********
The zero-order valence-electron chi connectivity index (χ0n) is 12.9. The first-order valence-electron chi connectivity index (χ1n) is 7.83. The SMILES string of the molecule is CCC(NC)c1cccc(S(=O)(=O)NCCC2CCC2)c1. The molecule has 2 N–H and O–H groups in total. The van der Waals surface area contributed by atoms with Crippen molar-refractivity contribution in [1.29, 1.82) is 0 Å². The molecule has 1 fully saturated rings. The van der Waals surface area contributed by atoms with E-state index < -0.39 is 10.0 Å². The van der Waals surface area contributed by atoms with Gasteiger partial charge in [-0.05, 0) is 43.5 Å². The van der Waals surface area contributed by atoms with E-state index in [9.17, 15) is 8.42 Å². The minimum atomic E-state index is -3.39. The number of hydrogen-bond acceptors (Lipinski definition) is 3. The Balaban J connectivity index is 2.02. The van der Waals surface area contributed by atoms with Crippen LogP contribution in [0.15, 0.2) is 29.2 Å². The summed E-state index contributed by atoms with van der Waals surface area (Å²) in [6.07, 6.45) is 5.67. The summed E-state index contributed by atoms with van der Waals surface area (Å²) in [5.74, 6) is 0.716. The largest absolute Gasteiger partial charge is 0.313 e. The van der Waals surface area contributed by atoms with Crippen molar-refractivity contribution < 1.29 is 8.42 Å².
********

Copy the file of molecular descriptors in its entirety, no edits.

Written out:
The zero-order valence-electron chi connectivity index (χ0n) is 12.9. The first-order valence-electron chi connectivity index (χ1n) is 7.83. The SMILES string of the molecule is CCC(NC)c1cccc(S(=O)(=O)NCCC2CCC2)c1. The molecule has 2 N–H and O–H groups in total. The van der Waals surface area contributed by atoms with Crippen molar-refractivity contribution in [1.29, 1.82) is 0 Å². The molecule has 1 fully saturated rings. The van der Waals surface area contributed by atoms with E-state index < -0.39 is 10.0 Å². The van der Waals surface area contributed by atoms with Gasteiger partial charge in [-0.05, 0) is 43.5 Å². The van der Waals surface area contributed by atoms with E-state index in [9.17, 15) is 8.42 Å². The minimum atomic E-state index is -3.39. The number of hydrogen-bond acceptors (Lipinski definition) is 3. The Balaban J connectivity index is 2.02. The van der Waals surface area contributed by atoms with Crippen LogP contribution in [0.15, 0.2) is 29.2 Å². The summed E-state index contributed by atoms with van der Waals surface area (Å²) in [6.07, 6.45) is 5.67. The summed E-state index contributed by atoms with van der Waals surface area (Å²) in [5.74, 6) is 0.716. The largest absolute Gasteiger partial charge is 0.313 e. The van der Waals surface area contributed by atoms with Crippen molar-refractivity contribution < 1.29 is 8.42 Å².